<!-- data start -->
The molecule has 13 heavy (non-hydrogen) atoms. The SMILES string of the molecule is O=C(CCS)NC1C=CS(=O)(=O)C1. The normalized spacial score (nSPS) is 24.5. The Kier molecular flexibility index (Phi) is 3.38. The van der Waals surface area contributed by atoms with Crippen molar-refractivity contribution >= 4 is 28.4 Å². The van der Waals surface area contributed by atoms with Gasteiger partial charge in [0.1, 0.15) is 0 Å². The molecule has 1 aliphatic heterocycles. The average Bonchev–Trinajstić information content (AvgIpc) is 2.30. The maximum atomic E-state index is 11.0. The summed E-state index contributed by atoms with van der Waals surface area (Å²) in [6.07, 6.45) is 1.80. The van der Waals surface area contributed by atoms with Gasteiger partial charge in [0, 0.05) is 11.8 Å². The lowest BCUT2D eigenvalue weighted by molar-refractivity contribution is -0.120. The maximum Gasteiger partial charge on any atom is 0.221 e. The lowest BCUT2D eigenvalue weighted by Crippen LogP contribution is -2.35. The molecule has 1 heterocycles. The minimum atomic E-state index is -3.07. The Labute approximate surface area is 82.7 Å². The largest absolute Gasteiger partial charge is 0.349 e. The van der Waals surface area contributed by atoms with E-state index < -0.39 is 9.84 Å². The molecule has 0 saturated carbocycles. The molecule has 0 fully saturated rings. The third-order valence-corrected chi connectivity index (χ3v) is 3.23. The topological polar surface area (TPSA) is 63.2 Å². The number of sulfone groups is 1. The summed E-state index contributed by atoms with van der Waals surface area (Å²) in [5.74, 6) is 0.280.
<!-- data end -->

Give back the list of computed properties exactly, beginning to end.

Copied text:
The molecule has 13 heavy (non-hydrogen) atoms. The SMILES string of the molecule is O=C(CCS)NC1C=CS(=O)(=O)C1. The normalized spacial score (nSPS) is 24.5. The Kier molecular flexibility index (Phi) is 3.38. The van der Waals surface area contributed by atoms with Crippen molar-refractivity contribution >= 4 is 28.4 Å². The van der Waals surface area contributed by atoms with Gasteiger partial charge in [0.1, 0.15) is 0 Å². The molecule has 1 aliphatic heterocycles. The average Bonchev–Trinajstić information content (AvgIpc) is 2.30. The maximum atomic E-state index is 11.0. The summed E-state index contributed by atoms with van der Waals surface area (Å²) in [6.07, 6.45) is 1.80. The van der Waals surface area contributed by atoms with Gasteiger partial charge in [0, 0.05) is 11.8 Å². The lowest BCUT2D eigenvalue weighted by molar-refractivity contribution is -0.120. The maximum Gasteiger partial charge on any atom is 0.221 e. The lowest BCUT2D eigenvalue weighted by Crippen LogP contribution is -2.35. The molecule has 1 heterocycles. The minimum atomic E-state index is -3.07. The Labute approximate surface area is 82.7 Å². The largest absolute Gasteiger partial charge is 0.349 e. The van der Waals surface area contributed by atoms with E-state index < -0.39 is 9.84 Å². The molecule has 0 saturated carbocycles. The molecule has 0 fully saturated rings. The third-order valence-corrected chi connectivity index (χ3v) is 3.23. The topological polar surface area (TPSA) is 63.2 Å². The number of sulfone groups is 1. The summed E-state index contributed by atoms with van der Waals surface area (Å²) in [5.74, 6) is 0.280.